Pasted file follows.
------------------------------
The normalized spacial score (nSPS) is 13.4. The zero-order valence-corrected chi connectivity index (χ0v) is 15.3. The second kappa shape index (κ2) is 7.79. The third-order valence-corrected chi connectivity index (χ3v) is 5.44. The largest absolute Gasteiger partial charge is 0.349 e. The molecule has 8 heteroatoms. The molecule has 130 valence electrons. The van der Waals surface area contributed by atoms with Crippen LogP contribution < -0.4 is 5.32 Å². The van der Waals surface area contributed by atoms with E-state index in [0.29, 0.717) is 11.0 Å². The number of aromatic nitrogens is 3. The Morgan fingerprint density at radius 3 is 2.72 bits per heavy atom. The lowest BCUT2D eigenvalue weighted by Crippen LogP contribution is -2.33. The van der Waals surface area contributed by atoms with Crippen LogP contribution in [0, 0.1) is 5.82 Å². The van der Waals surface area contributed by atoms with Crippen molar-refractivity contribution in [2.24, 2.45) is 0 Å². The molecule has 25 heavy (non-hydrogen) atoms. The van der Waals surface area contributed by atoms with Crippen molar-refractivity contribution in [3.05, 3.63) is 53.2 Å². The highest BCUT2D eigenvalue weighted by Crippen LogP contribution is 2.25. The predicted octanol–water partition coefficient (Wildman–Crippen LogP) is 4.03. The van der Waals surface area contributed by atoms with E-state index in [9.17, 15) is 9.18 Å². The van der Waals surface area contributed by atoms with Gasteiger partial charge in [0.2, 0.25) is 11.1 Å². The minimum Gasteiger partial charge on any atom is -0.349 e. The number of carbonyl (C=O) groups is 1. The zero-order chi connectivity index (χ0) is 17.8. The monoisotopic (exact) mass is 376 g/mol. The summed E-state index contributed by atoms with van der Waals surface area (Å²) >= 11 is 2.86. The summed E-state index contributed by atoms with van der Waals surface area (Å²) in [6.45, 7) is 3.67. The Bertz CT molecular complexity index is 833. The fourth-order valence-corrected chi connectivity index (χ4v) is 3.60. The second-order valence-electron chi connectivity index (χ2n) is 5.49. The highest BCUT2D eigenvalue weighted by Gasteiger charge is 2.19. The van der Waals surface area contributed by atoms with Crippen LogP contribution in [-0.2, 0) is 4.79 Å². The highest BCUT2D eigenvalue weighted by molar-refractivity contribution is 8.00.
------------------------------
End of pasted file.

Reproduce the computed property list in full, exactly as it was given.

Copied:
The normalized spacial score (nSPS) is 13.4. The zero-order valence-corrected chi connectivity index (χ0v) is 15.3. The second kappa shape index (κ2) is 7.79. The third-order valence-corrected chi connectivity index (χ3v) is 5.44. The largest absolute Gasteiger partial charge is 0.349 e. The molecule has 8 heteroatoms. The molecule has 130 valence electrons. The van der Waals surface area contributed by atoms with Crippen LogP contribution < -0.4 is 5.32 Å². The van der Waals surface area contributed by atoms with E-state index in [0.29, 0.717) is 11.0 Å². The number of aromatic nitrogens is 3. The Morgan fingerprint density at radius 3 is 2.72 bits per heavy atom. The lowest BCUT2D eigenvalue weighted by Crippen LogP contribution is -2.33. The van der Waals surface area contributed by atoms with Crippen LogP contribution in [0, 0.1) is 5.82 Å². The van der Waals surface area contributed by atoms with Crippen molar-refractivity contribution in [2.24, 2.45) is 0 Å². The molecule has 25 heavy (non-hydrogen) atoms. The van der Waals surface area contributed by atoms with Crippen molar-refractivity contribution in [3.05, 3.63) is 53.2 Å². The highest BCUT2D eigenvalue weighted by Crippen LogP contribution is 2.25. The predicted octanol–water partition coefficient (Wildman–Crippen LogP) is 4.03. The van der Waals surface area contributed by atoms with E-state index in [9.17, 15) is 9.18 Å². The van der Waals surface area contributed by atoms with Gasteiger partial charge in [0.2, 0.25) is 11.1 Å². The minimum Gasteiger partial charge on any atom is -0.349 e. The number of carbonyl (C=O) groups is 1. The zero-order chi connectivity index (χ0) is 17.8. The monoisotopic (exact) mass is 376 g/mol. The summed E-state index contributed by atoms with van der Waals surface area (Å²) >= 11 is 2.86. The summed E-state index contributed by atoms with van der Waals surface area (Å²) in [6.45, 7) is 3.67. The Bertz CT molecular complexity index is 833. The fourth-order valence-corrected chi connectivity index (χ4v) is 3.60. The second-order valence-electron chi connectivity index (χ2n) is 5.49. The highest BCUT2D eigenvalue weighted by Gasteiger charge is 2.19. The van der Waals surface area contributed by atoms with Crippen LogP contribution in [-0.2, 0) is 4.79 Å². The highest BCUT2D eigenvalue weighted by molar-refractivity contribution is 8.00.